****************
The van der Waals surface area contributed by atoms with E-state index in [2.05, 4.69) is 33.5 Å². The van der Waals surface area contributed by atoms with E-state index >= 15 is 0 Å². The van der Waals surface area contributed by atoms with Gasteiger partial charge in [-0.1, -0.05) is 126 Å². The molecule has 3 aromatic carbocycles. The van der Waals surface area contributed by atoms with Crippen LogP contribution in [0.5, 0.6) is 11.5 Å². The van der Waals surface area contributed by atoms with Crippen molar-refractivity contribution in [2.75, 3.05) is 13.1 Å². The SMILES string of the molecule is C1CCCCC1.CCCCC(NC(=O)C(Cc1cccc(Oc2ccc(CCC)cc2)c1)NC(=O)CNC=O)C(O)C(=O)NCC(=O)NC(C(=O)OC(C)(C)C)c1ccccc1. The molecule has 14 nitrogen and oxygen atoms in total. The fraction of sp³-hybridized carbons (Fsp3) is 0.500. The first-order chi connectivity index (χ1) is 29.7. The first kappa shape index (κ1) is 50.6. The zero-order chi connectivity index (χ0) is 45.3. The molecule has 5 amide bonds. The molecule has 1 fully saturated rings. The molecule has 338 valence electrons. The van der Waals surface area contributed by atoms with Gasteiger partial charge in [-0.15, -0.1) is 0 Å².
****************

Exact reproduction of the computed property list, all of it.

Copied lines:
The van der Waals surface area contributed by atoms with E-state index in [2.05, 4.69) is 33.5 Å². The van der Waals surface area contributed by atoms with E-state index >= 15 is 0 Å². The van der Waals surface area contributed by atoms with Gasteiger partial charge in [-0.1, -0.05) is 126 Å². The molecule has 3 aromatic carbocycles. The van der Waals surface area contributed by atoms with Crippen LogP contribution in [0.5, 0.6) is 11.5 Å². The van der Waals surface area contributed by atoms with Crippen molar-refractivity contribution in [2.75, 3.05) is 13.1 Å². The SMILES string of the molecule is C1CCCCC1.CCCCC(NC(=O)C(Cc1cccc(Oc2ccc(CCC)cc2)c1)NC(=O)CNC=O)C(O)C(=O)NCC(=O)NC(C(=O)OC(C)(C)C)c1ccccc1. The molecule has 14 nitrogen and oxygen atoms in total. The fraction of sp³-hybridized carbons (Fsp3) is 0.500. The first-order chi connectivity index (χ1) is 29.7. The first kappa shape index (κ1) is 50.6. The zero-order chi connectivity index (χ0) is 45.3. The molecule has 5 amide bonds. The molecule has 1 fully saturated rings. The molecule has 338 valence electrons. The van der Waals surface area contributed by atoms with Gasteiger partial charge in [-0.15, -0.1) is 0 Å².